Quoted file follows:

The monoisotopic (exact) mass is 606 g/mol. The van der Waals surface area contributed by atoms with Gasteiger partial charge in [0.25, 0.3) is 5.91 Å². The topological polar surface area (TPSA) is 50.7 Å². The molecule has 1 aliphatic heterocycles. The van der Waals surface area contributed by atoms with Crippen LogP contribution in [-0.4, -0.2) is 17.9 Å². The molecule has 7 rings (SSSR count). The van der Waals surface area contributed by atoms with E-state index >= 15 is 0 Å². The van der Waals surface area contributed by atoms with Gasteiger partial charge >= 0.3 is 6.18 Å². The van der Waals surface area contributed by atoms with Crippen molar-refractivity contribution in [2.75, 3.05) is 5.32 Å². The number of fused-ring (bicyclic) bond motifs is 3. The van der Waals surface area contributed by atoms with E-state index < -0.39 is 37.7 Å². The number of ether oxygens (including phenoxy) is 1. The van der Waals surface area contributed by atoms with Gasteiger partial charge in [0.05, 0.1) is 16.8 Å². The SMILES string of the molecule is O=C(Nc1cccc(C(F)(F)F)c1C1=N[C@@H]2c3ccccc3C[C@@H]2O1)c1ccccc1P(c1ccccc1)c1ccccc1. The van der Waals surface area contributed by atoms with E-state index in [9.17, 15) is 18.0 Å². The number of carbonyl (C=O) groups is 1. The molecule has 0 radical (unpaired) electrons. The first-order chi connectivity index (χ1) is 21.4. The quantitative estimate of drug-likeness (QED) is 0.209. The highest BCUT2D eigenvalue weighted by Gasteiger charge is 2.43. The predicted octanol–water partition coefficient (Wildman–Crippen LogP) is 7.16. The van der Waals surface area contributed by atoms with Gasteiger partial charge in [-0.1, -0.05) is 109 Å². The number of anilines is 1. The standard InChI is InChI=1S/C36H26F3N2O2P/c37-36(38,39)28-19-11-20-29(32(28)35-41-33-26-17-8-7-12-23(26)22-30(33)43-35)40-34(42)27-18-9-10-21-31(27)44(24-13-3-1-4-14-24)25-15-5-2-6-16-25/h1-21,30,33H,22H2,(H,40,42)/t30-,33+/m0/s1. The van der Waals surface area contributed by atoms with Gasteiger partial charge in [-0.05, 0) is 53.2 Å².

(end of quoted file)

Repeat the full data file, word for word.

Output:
The monoisotopic (exact) mass is 606 g/mol. The van der Waals surface area contributed by atoms with Gasteiger partial charge in [0.25, 0.3) is 5.91 Å². The topological polar surface area (TPSA) is 50.7 Å². The molecule has 1 aliphatic heterocycles. The van der Waals surface area contributed by atoms with Crippen LogP contribution in [-0.4, -0.2) is 17.9 Å². The molecule has 7 rings (SSSR count). The van der Waals surface area contributed by atoms with E-state index >= 15 is 0 Å². The van der Waals surface area contributed by atoms with Gasteiger partial charge >= 0.3 is 6.18 Å². The van der Waals surface area contributed by atoms with Crippen molar-refractivity contribution in [2.75, 3.05) is 5.32 Å². The number of fused-ring (bicyclic) bond motifs is 3. The van der Waals surface area contributed by atoms with E-state index < -0.39 is 37.7 Å². The number of ether oxygens (including phenoxy) is 1. The van der Waals surface area contributed by atoms with Gasteiger partial charge in [0.05, 0.1) is 16.8 Å². The SMILES string of the molecule is O=C(Nc1cccc(C(F)(F)F)c1C1=N[C@@H]2c3ccccc3C[C@@H]2O1)c1ccccc1P(c1ccccc1)c1ccccc1. The van der Waals surface area contributed by atoms with E-state index in [9.17, 15) is 18.0 Å². The number of carbonyl (C=O) groups is 1. The molecule has 0 radical (unpaired) electrons. The first-order chi connectivity index (χ1) is 21.4. The quantitative estimate of drug-likeness (QED) is 0.209. The highest BCUT2D eigenvalue weighted by Gasteiger charge is 2.43. The predicted octanol–water partition coefficient (Wildman–Crippen LogP) is 7.16. The van der Waals surface area contributed by atoms with Gasteiger partial charge in [-0.1, -0.05) is 109 Å². The number of anilines is 1. The standard InChI is InChI=1S/C36H26F3N2O2P/c37-36(38,39)28-19-11-20-29(32(28)35-41-33-26-17-8-7-12-23(26)22-30(33)43-35)40-34(42)27-18-9-10-21-31(27)44(24-13-3-1-4-14-24)25-15-5-2-6-16-25/h1-21,30,33H,22H2,(H,40,42)/t30-,33+/m0/s1. The van der Waals surface area contributed by atoms with Gasteiger partial charge in [-0.05, 0) is 53.2 Å².